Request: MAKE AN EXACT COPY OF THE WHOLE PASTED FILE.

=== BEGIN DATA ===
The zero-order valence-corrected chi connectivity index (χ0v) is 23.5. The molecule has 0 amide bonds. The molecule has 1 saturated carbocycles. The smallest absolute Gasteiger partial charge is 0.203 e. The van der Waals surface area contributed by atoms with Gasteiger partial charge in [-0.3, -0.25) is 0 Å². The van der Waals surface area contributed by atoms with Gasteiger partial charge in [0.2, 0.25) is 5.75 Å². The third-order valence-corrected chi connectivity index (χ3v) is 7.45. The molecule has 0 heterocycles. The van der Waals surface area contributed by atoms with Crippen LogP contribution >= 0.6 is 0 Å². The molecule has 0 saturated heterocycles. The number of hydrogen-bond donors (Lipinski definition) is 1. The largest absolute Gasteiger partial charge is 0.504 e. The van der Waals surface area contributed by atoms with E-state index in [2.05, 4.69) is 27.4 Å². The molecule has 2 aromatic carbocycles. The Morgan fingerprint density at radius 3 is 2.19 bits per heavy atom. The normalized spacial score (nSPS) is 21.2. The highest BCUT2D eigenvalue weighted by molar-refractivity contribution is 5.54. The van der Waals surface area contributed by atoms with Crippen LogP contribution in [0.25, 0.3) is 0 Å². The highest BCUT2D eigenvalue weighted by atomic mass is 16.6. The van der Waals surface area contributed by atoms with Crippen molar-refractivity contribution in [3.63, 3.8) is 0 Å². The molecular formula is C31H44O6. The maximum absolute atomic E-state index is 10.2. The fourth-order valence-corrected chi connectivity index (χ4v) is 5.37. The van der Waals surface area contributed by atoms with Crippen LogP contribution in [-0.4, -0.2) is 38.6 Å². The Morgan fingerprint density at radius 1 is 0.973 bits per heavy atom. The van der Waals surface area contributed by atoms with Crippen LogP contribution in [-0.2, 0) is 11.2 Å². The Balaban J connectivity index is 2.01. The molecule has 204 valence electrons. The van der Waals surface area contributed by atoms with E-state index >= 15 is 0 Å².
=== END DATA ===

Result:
The zero-order valence-corrected chi connectivity index (χ0v) is 23.5. The molecule has 0 amide bonds. The molecule has 1 saturated carbocycles. The smallest absolute Gasteiger partial charge is 0.203 e. The van der Waals surface area contributed by atoms with Gasteiger partial charge in [-0.3, -0.25) is 0 Å². The van der Waals surface area contributed by atoms with Gasteiger partial charge in [0.2, 0.25) is 5.75 Å². The third-order valence-corrected chi connectivity index (χ3v) is 7.45. The molecule has 0 heterocycles. The van der Waals surface area contributed by atoms with Crippen LogP contribution >= 0.6 is 0 Å². The molecule has 0 saturated heterocycles. The number of hydrogen-bond donors (Lipinski definition) is 1. The largest absolute Gasteiger partial charge is 0.504 e. The van der Waals surface area contributed by atoms with E-state index in [2.05, 4.69) is 27.4 Å². The molecule has 2 aromatic carbocycles. The Morgan fingerprint density at radius 3 is 2.19 bits per heavy atom. The normalized spacial score (nSPS) is 21.2. The highest BCUT2D eigenvalue weighted by molar-refractivity contribution is 5.54. The van der Waals surface area contributed by atoms with Crippen LogP contribution in [0.25, 0.3) is 0 Å². The highest BCUT2D eigenvalue weighted by atomic mass is 16.6. The van der Waals surface area contributed by atoms with Crippen molar-refractivity contribution in [3.63, 3.8) is 0 Å². The molecular formula is C31H44O6. The maximum absolute atomic E-state index is 10.2. The fourth-order valence-corrected chi connectivity index (χ4v) is 5.37. The van der Waals surface area contributed by atoms with Crippen LogP contribution in [-0.4, -0.2) is 38.6 Å². The Morgan fingerprint density at radius 1 is 0.973 bits per heavy atom. The van der Waals surface area contributed by atoms with Crippen LogP contribution in [-0.2, 0) is 11.2 Å². The Balaban J connectivity index is 2.01. The molecule has 204 valence electrons. The van der Waals surface area contributed by atoms with E-state index >= 15 is 0 Å².